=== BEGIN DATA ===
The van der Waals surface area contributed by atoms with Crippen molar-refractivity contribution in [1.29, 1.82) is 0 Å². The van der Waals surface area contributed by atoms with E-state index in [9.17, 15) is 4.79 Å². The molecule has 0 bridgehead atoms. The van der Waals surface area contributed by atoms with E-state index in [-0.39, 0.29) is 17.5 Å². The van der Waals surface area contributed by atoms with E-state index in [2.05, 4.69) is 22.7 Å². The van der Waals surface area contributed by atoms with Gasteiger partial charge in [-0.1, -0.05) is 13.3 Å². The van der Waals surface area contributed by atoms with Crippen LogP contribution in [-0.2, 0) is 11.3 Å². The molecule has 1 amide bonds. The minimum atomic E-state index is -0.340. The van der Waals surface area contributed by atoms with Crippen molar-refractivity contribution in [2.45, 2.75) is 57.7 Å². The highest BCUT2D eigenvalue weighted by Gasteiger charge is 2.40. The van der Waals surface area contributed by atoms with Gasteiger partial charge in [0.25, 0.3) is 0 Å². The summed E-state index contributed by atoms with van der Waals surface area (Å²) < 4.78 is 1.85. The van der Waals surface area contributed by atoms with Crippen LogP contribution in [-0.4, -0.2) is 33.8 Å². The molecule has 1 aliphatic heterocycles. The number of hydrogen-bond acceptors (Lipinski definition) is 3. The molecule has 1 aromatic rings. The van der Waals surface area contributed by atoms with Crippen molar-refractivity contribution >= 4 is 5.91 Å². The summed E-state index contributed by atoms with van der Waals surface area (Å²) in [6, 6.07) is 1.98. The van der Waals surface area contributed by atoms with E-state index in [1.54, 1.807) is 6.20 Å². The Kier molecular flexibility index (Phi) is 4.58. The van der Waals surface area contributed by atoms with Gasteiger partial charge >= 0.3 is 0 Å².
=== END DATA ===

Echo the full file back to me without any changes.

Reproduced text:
The van der Waals surface area contributed by atoms with Crippen molar-refractivity contribution in [1.29, 1.82) is 0 Å². The van der Waals surface area contributed by atoms with E-state index in [9.17, 15) is 4.79 Å². The molecule has 0 bridgehead atoms. The van der Waals surface area contributed by atoms with E-state index in [-0.39, 0.29) is 17.5 Å². The van der Waals surface area contributed by atoms with E-state index in [2.05, 4.69) is 22.7 Å². The van der Waals surface area contributed by atoms with Gasteiger partial charge in [-0.1, -0.05) is 13.3 Å². The van der Waals surface area contributed by atoms with Crippen LogP contribution in [-0.2, 0) is 11.3 Å². The molecule has 1 amide bonds. The minimum atomic E-state index is -0.340. The van der Waals surface area contributed by atoms with Crippen molar-refractivity contribution in [2.45, 2.75) is 57.7 Å². The highest BCUT2D eigenvalue weighted by Gasteiger charge is 2.40. The van der Waals surface area contributed by atoms with Gasteiger partial charge in [0.25, 0.3) is 0 Å². The summed E-state index contributed by atoms with van der Waals surface area (Å²) < 4.78 is 1.85. The van der Waals surface area contributed by atoms with Crippen LogP contribution in [-0.4, -0.2) is 33.8 Å². The molecule has 1 aliphatic heterocycles. The number of hydrogen-bond acceptors (Lipinski definition) is 3. The molecule has 1 aromatic rings. The van der Waals surface area contributed by atoms with Crippen molar-refractivity contribution >= 4 is 5.91 Å². The summed E-state index contributed by atoms with van der Waals surface area (Å²) in [6, 6.07) is 1.98. The van der Waals surface area contributed by atoms with E-state index in [1.54, 1.807) is 6.20 Å². The Kier molecular flexibility index (Phi) is 4.58. The van der Waals surface area contributed by atoms with Gasteiger partial charge >= 0.3 is 0 Å².